You always got the sense that the Chicago Cubs were very reluctant to release Carlos Silva, whom they owe a total of $8 million over the next year ($6 million in salary and a $2 million buyout). And Silva, for his part, seemed reluctant to accept a bullpen role. Silva himself guaranteed that he would be in the rotation. So, expecting Silva in the rotation to start the year is hardly a limb-dwelling exercise.
But then again, until yesterday, Silva had done everything he possibly could to make you feel lonely on that limb (except when he crawled out there with you, causing an audible cracking sound). He was, in a word, terrible. No batter found his pitches unpalatable, and his ERA floated above 15.00 for most of the Spring.
Now that he’s had one good outing, coupled with Andrew Cashner not yet having an outing that looked like a guy who could go out and give you six or seven innings, the smart money (about $8 million worth) is once again on Silva being in the rotation.
At least Silva is saying all the right things now.
“They’ve been great to me,” Silva said of the Cubs. “Those guys never gave up on me. To be honest, the last game I pitched, I was like, ‘Man, this is going to be so difficult to make this rotation.’ … It’s the numbers that talk in this game. Now, I felt like they gave me another chance. I didn’t try to do too much. I’m so happy right now.”
In that previous outing March 18, Silva gave up five earned runs on 11 hits over three innings against the Reds.
“I don’t know what the decision is going to be,” Silva said. “Hopefully, they make the right decision. For them to make the right decision, they don’t need to pick me. You can have a good, bad Spring Training, but if you have a good season, they made the right choice.”
What if the Cubs ask him to switch to relief rather than start?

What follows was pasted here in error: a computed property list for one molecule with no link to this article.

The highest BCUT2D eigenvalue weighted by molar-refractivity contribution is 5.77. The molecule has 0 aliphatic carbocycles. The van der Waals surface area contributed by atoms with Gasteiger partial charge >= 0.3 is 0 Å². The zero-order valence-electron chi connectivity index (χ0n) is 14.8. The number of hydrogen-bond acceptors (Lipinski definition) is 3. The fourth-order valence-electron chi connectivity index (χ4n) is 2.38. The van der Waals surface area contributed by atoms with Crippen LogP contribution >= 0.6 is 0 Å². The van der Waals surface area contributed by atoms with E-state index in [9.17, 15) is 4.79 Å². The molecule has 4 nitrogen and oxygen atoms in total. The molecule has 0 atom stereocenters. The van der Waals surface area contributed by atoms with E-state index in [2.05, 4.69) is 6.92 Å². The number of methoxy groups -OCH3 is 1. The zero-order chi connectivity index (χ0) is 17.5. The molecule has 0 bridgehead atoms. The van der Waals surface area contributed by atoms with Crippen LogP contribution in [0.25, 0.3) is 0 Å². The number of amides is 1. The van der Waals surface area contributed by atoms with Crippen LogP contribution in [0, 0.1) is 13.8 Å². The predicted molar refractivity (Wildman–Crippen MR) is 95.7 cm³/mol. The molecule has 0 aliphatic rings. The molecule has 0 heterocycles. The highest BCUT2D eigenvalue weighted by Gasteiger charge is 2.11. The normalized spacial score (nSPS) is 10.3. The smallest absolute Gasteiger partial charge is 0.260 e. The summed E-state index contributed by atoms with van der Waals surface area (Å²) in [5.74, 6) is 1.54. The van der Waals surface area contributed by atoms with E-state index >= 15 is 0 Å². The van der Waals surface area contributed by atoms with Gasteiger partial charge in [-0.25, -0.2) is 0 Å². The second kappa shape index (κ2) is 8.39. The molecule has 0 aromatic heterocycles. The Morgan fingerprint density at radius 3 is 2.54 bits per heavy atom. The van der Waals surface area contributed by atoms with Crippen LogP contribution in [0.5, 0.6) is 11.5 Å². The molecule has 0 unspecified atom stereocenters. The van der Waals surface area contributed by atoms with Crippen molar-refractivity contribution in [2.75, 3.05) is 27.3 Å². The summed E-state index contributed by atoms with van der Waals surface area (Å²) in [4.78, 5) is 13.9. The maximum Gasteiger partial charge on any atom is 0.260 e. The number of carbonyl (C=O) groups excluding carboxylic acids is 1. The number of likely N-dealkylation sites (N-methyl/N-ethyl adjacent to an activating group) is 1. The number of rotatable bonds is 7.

“As long as I wear a big league jersey, I’ll be fine,” he said. “I’m looking forward to winning. Last year, I said, ‘Man, I don’t care where they put me, in the starting rotation or the bullpen. I just want to be a better pitcher.’
“As long as I wear a big league jersey, especially the Cubs jersey, it’s a blessing,” he said. cubs.com.
Mike Quade has suggested he’d like to set the rotation as of Saturday, which means he’ll get another look at Cashner and Braden Looper, the only other remaining competitor for the fifth starter job.
But it also means that he won’t get another look at Silva before making his decision. I’m not saying that’s the wrong approach – at some point, the back-end guys need to know they’re in the rotation so they can stop battling each other, and start getting ready for the season (working on pitches, situational stuff, etc.). We’re running out of time for all of that.
Like it or not, Andrew Cashner can be put in the bullpen and stretched back out if necessary – he’s not going to be able to throw more than about 140 innings this year anyway. Braden Looper can be put in the pen or released without much harm. Silva can be released if he sucks for more than one start in April/May.
So would the Cubs really be making the wrong decision to let Silva open the season as the fifth starter? Not if he is indeed released if he sucks for more than one start in April/May. My not-so-secret desire to see him fail this Spring was more out of a fear that he be installed in the rotation without reservation, and would therefore be allowed to flounder for months. Because of the way his Spring has played out – massive struggles followed by one glimmer of hope – gives me some confidence that the Cubs would take my approach (i.e., keeping Silva on an incredibly short leash). That’s why my attitude toward Silva in the rotation has taken a bit of a 180.
Now watch Andrew Cashner go out and throw six innings of no-hit ball and I’ll change my mind again.